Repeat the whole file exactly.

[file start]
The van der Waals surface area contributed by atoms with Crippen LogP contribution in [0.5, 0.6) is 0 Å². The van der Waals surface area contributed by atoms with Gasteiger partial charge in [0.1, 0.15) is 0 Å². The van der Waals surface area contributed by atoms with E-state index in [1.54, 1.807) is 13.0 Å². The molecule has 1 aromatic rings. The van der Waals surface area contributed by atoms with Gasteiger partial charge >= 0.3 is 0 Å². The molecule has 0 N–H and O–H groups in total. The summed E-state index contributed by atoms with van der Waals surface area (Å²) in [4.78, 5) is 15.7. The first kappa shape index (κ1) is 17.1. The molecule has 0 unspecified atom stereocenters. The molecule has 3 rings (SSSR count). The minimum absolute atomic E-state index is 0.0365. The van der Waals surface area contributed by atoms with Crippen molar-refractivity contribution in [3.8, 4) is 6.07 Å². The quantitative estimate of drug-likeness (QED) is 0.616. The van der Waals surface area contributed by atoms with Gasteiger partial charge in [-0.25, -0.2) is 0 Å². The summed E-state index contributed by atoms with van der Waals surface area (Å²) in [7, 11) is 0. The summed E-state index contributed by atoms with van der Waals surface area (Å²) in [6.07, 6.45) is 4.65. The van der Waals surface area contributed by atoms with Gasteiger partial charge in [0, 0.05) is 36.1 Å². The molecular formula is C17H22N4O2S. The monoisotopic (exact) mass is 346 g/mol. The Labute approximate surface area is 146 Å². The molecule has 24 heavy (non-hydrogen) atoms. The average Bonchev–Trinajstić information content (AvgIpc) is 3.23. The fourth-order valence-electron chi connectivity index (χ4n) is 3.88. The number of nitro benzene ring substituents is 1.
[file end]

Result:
The van der Waals surface area contributed by atoms with Crippen LogP contribution in [0.5, 0.6) is 0 Å². The van der Waals surface area contributed by atoms with Gasteiger partial charge in [0.1, 0.15) is 0 Å². The van der Waals surface area contributed by atoms with E-state index in [1.54, 1.807) is 13.0 Å². The molecule has 1 aromatic rings. The van der Waals surface area contributed by atoms with Gasteiger partial charge >= 0.3 is 0 Å². The molecule has 0 N–H and O–H groups in total. The summed E-state index contributed by atoms with van der Waals surface area (Å²) in [4.78, 5) is 15.7. The first kappa shape index (κ1) is 17.1. The molecule has 0 unspecified atom stereocenters. The molecule has 3 rings (SSSR count). The minimum absolute atomic E-state index is 0.0365. The van der Waals surface area contributed by atoms with Crippen molar-refractivity contribution in [3.8, 4) is 6.07 Å². The quantitative estimate of drug-likeness (QED) is 0.616. The van der Waals surface area contributed by atoms with Gasteiger partial charge in [-0.25, -0.2) is 0 Å². The summed E-state index contributed by atoms with van der Waals surface area (Å²) in [7, 11) is 0. The summed E-state index contributed by atoms with van der Waals surface area (Å²) in [6.07, 6.45) is 4.65. The van der Waals surface area contributed by atoms with Gasteiger partial charge in [0, 0.05) is 36.1 Å². The molecular formula is C17H22N4O2S. The monoisotopic (exact) mass is 346 g/mol. The Labute approximate surface area is 146 Å². The molecule has 24 heavy (non-hydrogen) atoms. The average Bonchev–Trinajstić information content (AvgIpc) is 3.23. The fourth-order valence-electron chi connectivity index (χ4n) is 3.88. The number of nitro benzene ring substituents is 1.